Thursday, November 20, 2014

Footnotes from my travels around the 80 provinces of the Philippines


Growing up in a small, remote village in Catanduanes made me appreciate the value of travel through books and dreams. I remember leafing through my Sibika at Kultura book --  making sense of our country's history and culture, and enjoying the pages showing the "Magagandang Tanawin ng Pilipinas." Books taught me that the Philippines is dotted with famous tourist spots like the Banaue Rice Terraces, San Juanico Bridge, Magellan's Cross, Maria Cristina Falls, and Chocolate Hills.

Back then, my idea of Manila was not about huge shopping malls or skyscrapers or traffic jam. Manila, back then, was about Luneta and Fort Santiago. 

More than anything, books taught me to dream.

For the past five years, I've been fortunate to have visited all the destinations that I have once read about and dreamed of seeing when I was a kid.

But my travels did not end there. Instead, I challenged myself to visit the more remote destinations in our country. I dared myself to visit 80 (of the 81) provinces of the Philippines before I turn 30 years old, a challenge I have completed last year.

Let me share with you some discoveries and lessons I learned while doing the 80 before 30 challenge.

Travel is an amazing "selfie" experience

Each of us has varied personal reasons why we travel. It could be leisure, adventure, learning, escape, or to move on...Whatever the reasons are, they're legitimate. 

And when already on the road, one best advise I could give is... just enjoy it!

Avoid comparing your experience with others. All because the experience you had in each place you go is uniquely yours. 

It's better to avoid asking the question: Are you a tourist or a traveller? You travel when you go from point A to point B or when you move from one place to another.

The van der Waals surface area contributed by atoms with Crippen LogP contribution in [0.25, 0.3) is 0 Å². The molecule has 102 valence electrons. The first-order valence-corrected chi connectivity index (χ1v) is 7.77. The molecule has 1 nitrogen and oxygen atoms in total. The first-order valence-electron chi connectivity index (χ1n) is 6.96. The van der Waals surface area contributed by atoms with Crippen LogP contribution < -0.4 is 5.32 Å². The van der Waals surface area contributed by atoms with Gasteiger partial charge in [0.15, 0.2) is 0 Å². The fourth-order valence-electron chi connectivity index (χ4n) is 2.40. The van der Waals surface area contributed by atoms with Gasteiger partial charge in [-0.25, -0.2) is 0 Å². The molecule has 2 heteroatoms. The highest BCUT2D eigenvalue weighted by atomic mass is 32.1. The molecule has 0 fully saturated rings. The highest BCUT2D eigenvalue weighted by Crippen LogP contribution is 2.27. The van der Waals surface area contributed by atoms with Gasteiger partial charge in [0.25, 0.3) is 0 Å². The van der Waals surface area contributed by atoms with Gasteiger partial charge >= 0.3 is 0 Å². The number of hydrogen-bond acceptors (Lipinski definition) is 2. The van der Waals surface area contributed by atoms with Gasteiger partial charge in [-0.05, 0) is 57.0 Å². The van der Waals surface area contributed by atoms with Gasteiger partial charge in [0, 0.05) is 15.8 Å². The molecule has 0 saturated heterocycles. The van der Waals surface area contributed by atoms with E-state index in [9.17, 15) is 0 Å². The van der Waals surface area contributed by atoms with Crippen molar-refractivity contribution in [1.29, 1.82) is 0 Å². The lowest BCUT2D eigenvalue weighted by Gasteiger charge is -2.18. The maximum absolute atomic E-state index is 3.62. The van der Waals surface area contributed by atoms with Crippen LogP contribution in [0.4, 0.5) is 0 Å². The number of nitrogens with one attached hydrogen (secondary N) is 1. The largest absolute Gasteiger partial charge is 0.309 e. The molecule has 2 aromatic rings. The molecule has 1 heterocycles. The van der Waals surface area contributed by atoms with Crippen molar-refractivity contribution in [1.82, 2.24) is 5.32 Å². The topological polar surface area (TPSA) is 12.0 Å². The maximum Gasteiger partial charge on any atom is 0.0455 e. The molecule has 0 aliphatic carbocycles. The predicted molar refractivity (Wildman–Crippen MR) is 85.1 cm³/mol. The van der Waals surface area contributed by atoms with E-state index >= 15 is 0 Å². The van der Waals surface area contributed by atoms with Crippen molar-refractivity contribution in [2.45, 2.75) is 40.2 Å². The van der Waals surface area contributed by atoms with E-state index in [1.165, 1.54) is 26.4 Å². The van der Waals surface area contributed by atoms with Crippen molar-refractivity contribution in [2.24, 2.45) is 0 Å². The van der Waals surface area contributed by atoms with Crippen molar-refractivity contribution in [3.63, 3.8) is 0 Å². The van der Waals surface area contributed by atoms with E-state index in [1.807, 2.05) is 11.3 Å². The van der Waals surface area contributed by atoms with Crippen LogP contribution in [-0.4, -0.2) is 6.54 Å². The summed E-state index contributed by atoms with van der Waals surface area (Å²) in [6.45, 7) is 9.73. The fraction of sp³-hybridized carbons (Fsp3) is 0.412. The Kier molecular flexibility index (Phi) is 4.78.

Somehow, it upsets me whenever I hear other people putting labels on the experience of others. I feel it’s a little arrogant, and even elitist, to define a person’s travel experience based on the amount of time he/she spent at a certain place. The thing is, you cannot directly measure or quantify the degree of affinity to the place by just the time of immersion alone. What matters is the unique experiences you get when you travel.

Again, those travel memories you had are yours and yours alone. No one can take it away from you.

Example:
1.     My one month vacation in Palawan may be as meaningful as the 24-hour trip by a restless corporate employee.
2.     A crowded Boracay for some may be the most silent or peaceful place for a girl who's mending a broken heart.
3.     A difficult trek to a mountain may be source of healing for others.
4.    A grand trips in Europe may have the same value as someone else’s backpacking stories to the remote villages in South East Asia.  
5.    Or the sunset chased in El Nido can be as magical as the sunset witnessed in Tawi-Tawi.



Travel as an alternative classroom

You will learn and see the real situations of a certain place when you travel. 

Example:
1.     It's like how I was told and saw first-hand the black sand mining in Cagayan Valley
2.     How the local people in Palaui Island opposes the project to build a concrete road in their small island
3.     Learning about the inside stories of the "kingdom" at Dinagat Islands
4.     The declining marble industry in Romblon
5.     The senator involved in illegal logging in many parts of the country – like in Cagayan, Samar and Surigao del Sur.

 But travels will also make you look beyond the headlines.
1.     Zamboanga City, for me, is not about tanks and bombs and some renegade group. Zamboanga is about the beautiful afternoon I spent at Paseo Del Mar, watching the sunset while devouring my knickerbocker.




Travel as a way to document history

I encourage travelers to document their journey through books, blog or photography.

The experiences and photos we gather from our trips become part of the collection of information in this eternally evolving world. The landscape and people we captured last year may not be on the same spot next year. 

Write about your travels and bear witness to the evolution of the each place we go.

Example:
1.     How each time I visit Calle Crisologo in Vigan, something new is added and something old is lost.
2.     The apparent demise of many rice terraces in the Cordillera Region.
3.     The changing landscape of Mayon Volcano or cityscape of Baguio.
4.     Destruction of the dive spots in Palumbanes Island due to illegal fishing.               




 Travel as a way to debunk stereotypes

Very often, we are dissuaded to travel because of the common notion and stereotypes we read or hear from other people.